The history of minority questions is intimately associated with political and social developments on the continent of Europe. From the time of the Reformation, religious groups have been the subject of protective treaties. The first examples involved the protection of some groups of Christians from others. Territorial change sometimes resulted in the transfer of groups of one religious confession to territory ruled by a ruler of a different confession. The agreement between transferor and transferee would specify that religious conformity would not be demanded and the group could continue to worship according to its custom. Rulers also made unilateral declarations of religious tolerance towards their subjects. In the nineteenth century, attention shifted from religion to nationality as the doctrine of the nation-state took hold. Race or nationality became the badge of difference and motive for oppression, and various national or international mechanisms of protection were engaged. The incidence of minorities was recognized to only a limited degree under the system of protection of minorities devised by the League of Nations (see Introduction to Eastern Europe): Austria and Finland came under the aegis of the League but not other Western states. A policy of Italianization could therefore be followed by Fascist Italy without attracting significant international condemnation. The assumption was that the Western European states had reached such a standard of civilization that their humanitarian standards were beyond the reach of criticism — unlike the hapless states of Eastern Europe who could not be trusted to respect human rights.
Nazi treatment of the Jews and other groups changed this perception. On the continent of Europe, the response involved both the entrenchment of universal human rights and special measures of protection for particular groups. The protection of the rights of minorities in Europe is attempted through a variety of general and specific international instruments and general and specific constitutional provisions. Postwar Europe has also seen a rise in minority consciousness and the development of local and transnational groupings to promote popular awareness and articulate grievances. The slow though not painless growth of states always claimed its victims. Minorities have reacted to threats to their existence and identity as discrete groups and have refused to merge or be submerged in the social whole whose boundary is the state. The development of supranational organizations like the European Communities has appeared to some as heralding the demise of the nation-state and this too has increased awareness of the cultural and spiritual potential of a specific identity within the larger complex.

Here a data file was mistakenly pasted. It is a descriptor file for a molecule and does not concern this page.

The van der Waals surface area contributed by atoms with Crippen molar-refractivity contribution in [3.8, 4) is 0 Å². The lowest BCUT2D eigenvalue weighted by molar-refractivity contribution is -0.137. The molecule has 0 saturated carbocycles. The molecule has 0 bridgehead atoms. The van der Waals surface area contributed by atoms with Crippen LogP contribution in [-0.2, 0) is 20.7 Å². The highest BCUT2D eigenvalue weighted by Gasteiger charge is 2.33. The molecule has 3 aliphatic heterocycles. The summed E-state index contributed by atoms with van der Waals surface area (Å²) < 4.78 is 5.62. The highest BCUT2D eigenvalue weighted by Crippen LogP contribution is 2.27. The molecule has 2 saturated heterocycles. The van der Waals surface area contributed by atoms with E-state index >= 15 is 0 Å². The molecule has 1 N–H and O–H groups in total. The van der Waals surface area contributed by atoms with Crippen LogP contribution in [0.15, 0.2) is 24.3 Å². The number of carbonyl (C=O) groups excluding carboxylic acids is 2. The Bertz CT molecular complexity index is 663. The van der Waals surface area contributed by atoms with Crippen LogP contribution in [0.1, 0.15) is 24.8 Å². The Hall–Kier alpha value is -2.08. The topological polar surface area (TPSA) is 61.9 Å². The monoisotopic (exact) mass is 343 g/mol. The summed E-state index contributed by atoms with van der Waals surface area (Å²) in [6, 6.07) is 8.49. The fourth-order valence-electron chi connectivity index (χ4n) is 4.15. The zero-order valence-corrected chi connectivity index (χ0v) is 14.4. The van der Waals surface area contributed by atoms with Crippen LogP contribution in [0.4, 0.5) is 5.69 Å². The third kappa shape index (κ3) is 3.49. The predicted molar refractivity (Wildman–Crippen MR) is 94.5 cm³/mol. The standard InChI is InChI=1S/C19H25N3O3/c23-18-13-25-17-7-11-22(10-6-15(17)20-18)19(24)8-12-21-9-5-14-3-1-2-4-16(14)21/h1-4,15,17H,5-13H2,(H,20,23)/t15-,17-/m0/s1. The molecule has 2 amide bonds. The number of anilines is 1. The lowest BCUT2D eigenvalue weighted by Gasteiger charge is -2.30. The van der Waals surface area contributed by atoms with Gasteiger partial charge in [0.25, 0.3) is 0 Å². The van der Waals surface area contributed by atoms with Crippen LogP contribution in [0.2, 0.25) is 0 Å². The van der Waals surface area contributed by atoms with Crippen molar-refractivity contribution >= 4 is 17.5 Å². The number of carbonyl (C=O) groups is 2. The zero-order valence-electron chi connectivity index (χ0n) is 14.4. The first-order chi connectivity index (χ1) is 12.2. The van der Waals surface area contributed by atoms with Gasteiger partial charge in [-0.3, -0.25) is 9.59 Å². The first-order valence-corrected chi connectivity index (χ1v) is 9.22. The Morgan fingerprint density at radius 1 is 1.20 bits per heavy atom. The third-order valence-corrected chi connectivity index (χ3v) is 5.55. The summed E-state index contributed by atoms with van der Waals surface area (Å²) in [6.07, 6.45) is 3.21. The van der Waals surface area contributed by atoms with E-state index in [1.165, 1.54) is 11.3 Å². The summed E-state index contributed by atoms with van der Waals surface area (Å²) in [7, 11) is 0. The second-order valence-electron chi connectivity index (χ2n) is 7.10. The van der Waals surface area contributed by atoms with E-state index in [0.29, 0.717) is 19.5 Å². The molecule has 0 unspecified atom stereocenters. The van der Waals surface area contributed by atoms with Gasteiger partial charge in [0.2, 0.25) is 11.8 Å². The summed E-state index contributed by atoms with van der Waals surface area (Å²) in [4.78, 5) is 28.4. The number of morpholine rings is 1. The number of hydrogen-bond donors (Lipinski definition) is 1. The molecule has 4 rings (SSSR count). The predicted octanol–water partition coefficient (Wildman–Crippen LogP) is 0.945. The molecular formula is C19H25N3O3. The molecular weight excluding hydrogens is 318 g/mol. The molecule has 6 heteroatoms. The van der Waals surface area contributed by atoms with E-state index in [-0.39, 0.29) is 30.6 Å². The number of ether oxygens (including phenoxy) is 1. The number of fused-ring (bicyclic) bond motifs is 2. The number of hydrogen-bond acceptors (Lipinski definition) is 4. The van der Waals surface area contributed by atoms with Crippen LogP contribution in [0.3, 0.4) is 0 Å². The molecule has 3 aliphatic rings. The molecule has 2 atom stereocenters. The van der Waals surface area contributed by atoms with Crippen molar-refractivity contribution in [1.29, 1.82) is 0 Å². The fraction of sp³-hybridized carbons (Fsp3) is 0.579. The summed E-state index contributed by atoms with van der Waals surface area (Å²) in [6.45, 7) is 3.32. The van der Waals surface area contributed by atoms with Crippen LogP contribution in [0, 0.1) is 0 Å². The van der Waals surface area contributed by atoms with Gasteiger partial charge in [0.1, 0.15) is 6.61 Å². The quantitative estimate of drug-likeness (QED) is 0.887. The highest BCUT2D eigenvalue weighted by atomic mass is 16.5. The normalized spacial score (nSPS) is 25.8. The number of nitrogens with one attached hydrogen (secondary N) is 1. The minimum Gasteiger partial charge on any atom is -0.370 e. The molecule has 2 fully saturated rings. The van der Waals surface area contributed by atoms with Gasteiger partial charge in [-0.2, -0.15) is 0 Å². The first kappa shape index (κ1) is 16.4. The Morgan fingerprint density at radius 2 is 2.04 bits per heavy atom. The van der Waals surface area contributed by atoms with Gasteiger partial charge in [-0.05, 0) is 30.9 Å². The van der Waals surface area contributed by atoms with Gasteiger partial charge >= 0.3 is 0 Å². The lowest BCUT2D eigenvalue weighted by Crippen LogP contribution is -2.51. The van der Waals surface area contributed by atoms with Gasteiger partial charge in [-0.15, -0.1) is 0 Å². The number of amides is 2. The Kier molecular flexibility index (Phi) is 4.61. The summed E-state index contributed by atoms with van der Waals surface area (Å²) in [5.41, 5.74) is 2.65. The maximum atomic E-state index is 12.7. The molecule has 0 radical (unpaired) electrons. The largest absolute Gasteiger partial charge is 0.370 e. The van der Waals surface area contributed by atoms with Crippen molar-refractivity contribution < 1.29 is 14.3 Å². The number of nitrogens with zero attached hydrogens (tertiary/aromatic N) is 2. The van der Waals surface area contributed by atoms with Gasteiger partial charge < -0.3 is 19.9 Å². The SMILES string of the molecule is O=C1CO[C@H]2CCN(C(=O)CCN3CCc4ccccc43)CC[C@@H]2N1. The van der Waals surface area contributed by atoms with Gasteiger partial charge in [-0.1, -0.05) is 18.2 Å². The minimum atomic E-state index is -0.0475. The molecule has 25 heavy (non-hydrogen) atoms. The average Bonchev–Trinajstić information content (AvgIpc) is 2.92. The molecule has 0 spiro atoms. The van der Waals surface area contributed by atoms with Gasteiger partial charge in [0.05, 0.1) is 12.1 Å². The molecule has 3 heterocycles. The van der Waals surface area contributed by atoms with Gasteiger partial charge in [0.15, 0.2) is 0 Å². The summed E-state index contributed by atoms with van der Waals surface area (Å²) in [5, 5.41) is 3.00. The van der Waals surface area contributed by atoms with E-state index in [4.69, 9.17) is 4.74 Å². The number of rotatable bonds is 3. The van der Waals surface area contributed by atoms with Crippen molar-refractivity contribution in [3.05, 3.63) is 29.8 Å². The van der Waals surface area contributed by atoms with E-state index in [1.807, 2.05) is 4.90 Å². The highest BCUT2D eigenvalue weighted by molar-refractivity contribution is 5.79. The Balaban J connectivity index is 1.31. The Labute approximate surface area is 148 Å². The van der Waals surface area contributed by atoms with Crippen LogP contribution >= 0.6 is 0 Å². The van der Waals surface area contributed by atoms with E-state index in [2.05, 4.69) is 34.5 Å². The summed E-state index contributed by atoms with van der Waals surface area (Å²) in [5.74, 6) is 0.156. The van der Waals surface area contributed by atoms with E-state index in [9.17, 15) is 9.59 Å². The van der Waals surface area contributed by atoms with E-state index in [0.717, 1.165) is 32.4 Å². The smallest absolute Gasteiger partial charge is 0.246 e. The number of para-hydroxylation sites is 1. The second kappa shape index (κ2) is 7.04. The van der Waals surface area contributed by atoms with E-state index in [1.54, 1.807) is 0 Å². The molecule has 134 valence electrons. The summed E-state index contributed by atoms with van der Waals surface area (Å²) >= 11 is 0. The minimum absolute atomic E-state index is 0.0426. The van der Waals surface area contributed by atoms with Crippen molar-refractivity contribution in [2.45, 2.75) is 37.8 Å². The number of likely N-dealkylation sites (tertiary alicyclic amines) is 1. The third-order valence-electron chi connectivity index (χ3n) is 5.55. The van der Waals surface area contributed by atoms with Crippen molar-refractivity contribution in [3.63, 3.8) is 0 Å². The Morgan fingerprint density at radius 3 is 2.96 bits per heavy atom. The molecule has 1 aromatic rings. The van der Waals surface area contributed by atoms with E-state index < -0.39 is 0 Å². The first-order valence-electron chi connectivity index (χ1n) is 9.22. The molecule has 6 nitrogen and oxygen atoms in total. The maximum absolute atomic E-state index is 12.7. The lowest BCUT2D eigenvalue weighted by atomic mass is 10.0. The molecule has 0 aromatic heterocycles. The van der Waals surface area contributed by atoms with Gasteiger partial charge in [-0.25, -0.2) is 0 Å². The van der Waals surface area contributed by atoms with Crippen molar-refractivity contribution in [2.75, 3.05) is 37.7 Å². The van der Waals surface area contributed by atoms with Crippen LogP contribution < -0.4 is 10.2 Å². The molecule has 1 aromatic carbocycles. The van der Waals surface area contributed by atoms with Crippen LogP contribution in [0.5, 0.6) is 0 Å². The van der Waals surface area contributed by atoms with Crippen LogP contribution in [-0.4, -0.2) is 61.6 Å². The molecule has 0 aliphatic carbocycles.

The minorities reviewed are basically of three kinds. The smaller linguistic and cultural groups in Europe are numerous and very self-conscious. They make demands for recognition on the part of states and are recognized in many cases. Europe also contains minorities belonging to the category of indigenous peoples and their treatment may be instructively compared with that elsewhere. The Roma or Gypsy population represent a third category by which European pretensions may be judged. They are scattered over the various states and are subjected to different legal and social regimes, but frequent injustice. Their freedom of movement, an inherent component of their culture, is difficult to accommodate within the settled territoriality of the nation-state.
Instruments on Minority Rights